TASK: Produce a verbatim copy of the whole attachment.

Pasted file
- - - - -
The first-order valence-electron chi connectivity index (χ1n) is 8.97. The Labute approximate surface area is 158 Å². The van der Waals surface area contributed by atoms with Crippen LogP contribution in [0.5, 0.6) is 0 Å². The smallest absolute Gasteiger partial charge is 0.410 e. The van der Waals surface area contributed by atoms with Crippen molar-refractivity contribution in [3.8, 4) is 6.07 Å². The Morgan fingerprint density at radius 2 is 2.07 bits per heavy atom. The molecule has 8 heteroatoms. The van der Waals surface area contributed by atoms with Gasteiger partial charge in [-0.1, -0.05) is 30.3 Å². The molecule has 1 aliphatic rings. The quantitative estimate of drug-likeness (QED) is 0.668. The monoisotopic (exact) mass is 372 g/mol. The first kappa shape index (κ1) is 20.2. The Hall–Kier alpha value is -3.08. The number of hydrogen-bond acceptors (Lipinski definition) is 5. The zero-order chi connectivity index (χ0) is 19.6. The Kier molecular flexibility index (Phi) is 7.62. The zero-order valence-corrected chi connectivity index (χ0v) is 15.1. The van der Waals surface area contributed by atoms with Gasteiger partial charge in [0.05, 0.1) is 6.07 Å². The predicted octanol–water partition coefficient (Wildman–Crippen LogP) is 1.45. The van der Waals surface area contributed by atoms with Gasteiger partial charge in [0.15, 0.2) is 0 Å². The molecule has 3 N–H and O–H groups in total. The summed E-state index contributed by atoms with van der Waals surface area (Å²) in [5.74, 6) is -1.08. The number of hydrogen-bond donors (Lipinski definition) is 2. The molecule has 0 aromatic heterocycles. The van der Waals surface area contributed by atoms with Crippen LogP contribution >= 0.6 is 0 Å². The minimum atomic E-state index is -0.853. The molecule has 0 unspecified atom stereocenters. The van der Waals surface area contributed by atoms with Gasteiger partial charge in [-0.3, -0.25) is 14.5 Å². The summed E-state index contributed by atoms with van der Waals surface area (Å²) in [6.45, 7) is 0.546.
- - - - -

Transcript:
The first-order valence-electron chi connectivity index (χ1n) is 8.97. The Labute approximate surface area is 158 Å². The van der Waals surface area contributed by atoms with Crippen LogP contribution in [0.5, 0.6) is 0 Å². The smallest absolute Gasteiger partial charge is 0.410 e. The van der Waals surface area contributed by atoms with Crippen molar-refractivity contribution in [3.8, 4) is 6.07 Å². The Morgan fingerprint density at radius 2 is 2.07 bits per heavy atom. The molecule has 8 heteroatoms. The van der Waals surface area contributed by atoms with Gasteiger partial charge in [-0.1, -0.05) is 30.3 Å². The molecule has 1 aliphatic rings. The quantitative estimate of drug-likeness (QED) is 0.668. The monoisotopic (exact) mass is 372 g/mol. The first kappa shape index (κ1) is 20.2. The Hall–Kier alpha value is -3.08. The number of hydrogen-bond acceptors (Lipinski definition) is 5. The zero-order chi connectivity index (χ0) is 19.6. The Kier molecular flexibility index (Phi) is 7.62. The zero-order valence-corrected chi connectivity index (χ0v) is 15.1. The van der Waals surface area contributed by atoms with Gasteiger partial charge in [0.05, 0.1) is 6.07 Å². The predicted octanol–water partition coefficient (Wildman–Crippen LogP) is 1.45. The van der Waals surface area contributed by atoms with Gasteiger partial charge in [0.15, 0.2) is 0 Å². The molecule has 3 N–H and O–H groups in total. The summed E-state index contributed by atoms with van der Waals surface area (Å²) in [5.74, 6) is -1.08. The number of hydrogen-bond donors (Lipinski definition) is 2. The molecule has 0 aromatic heterocycles. The van der Waals surface area contributed by atoms with Crippen LogP contribution >= 0.6 is 0 Å². The minimum atomic E-state index is -0.853. The molecule has 0 unspecified atom stereocenters. The van der Waals surface area contributed by atoms with Gasteiger partial charge in [-0.3, -0.25) is 14.5 Å². The summed E-state index contributed by atoms with van der Waals surface area (Å²) in [6.45, 7) is 0.546.